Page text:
Anti-flash white is a brilliant white color commonly seen on United States, British and Soviet nuclear bombers. The purpose of the color was to reflect some of the thermal radiation from a nuclear explosion, protecting the aircraft and its occupants.
Anti-flash white Wikipedia
Anti-flash white was used on the Royal Air Force V bombers force and the Royal Navy Blackburn Buccaneer when used in the nuclear strike role. British nuclear bombers were given – though not at first, until the problem was considered – pale pink and blue roundels and fin flash rather than the traditional dark red, white, and blue.
Anti-flash white was applied to several British prototype aircraft, including the British Aircraft Corporation TSR-2. Paint used on the British Avro Vulcan was manufactured by Cellon, and that on the Handley Page Victor by Titanine Ltd.
Many Strategic Air Command nuclear bombers carried anti-flash white without insignia on the under side of the fuselage with light silver-gray or natural metal (later light camouflage) on the upper surfaces.
The United States Navy A-5 Vigilante carried anti-flash white without insignia on the under side of the fuselage.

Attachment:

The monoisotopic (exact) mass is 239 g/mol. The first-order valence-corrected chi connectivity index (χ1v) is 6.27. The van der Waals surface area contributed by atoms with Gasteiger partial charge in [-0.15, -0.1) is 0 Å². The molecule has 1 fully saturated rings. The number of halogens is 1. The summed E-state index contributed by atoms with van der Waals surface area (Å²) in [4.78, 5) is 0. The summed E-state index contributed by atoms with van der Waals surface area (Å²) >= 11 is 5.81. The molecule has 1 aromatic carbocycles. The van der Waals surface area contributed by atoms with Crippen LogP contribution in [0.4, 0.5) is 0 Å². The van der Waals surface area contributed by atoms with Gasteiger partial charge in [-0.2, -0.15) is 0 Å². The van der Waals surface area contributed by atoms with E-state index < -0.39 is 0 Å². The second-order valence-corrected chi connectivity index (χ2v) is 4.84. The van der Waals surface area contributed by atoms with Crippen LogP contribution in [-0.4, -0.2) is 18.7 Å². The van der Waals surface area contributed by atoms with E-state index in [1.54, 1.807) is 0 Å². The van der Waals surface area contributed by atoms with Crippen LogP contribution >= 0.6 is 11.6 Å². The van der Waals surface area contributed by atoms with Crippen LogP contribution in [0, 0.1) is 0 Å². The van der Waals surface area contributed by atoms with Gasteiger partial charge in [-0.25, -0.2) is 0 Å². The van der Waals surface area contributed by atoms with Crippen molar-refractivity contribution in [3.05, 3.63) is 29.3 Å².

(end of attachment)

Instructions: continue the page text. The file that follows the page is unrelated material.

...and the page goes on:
The Boeing E-6 in TACAMO role was painted anti-flash white but its roundels were not subdued.
Like the United States, some nuclear bombers had the under side of the fuselage painted anti-flash white with the upper surfaces painted light silver-gray. This was true for the specially fitted, single Soviet Tu-95V bomber that test-deployed the most powerful bomb of any kind — the 50+ MT-rating Tsar Bomba on October 30, 1961 — as it had the anti-flash white on all its undersurfaces and sides. The Tupolev Tu-160 of the 1980s was the first series-built Soviet/Russian bomber aircraft to be painted anti-flash white all over. leading to its Beliy Lebed "(White Swan)" Russian nickname.
Some variants of the Xian H-6 had the under side of the fuselage painted anti-flash white.
In addition to these military aircraft, Concorde was painted white to reduce the additional heating effect on the aluminium skin caused by the sun whilst the aircraft was flying at high altitudes, the skin temperature already being raised to over 90 °C (194 °F) at Mach 2 by aerodynamic heating.
Aircraft with at least part of the fuselage painted anti-flash white on nuclear delivery variants:
United KingdomV bombers
Handley Page Victor
English Electric Canberra (experimental)
BAC TSR-2 prototype
Saunders-Roe SR.53 interceptor prototype
United StatesConvair B-36
Boeing B-47 Stratojet
Boeing B-52 Stratofortress
North American A-5 Vigilante
North American XB-70 Valkyrie prototype
Rockwell B-1 Lancer prototype
Soviet Union/ Russia/ UkraineMyasishchev M-4
CanadaCF-105 Arrow Prototypes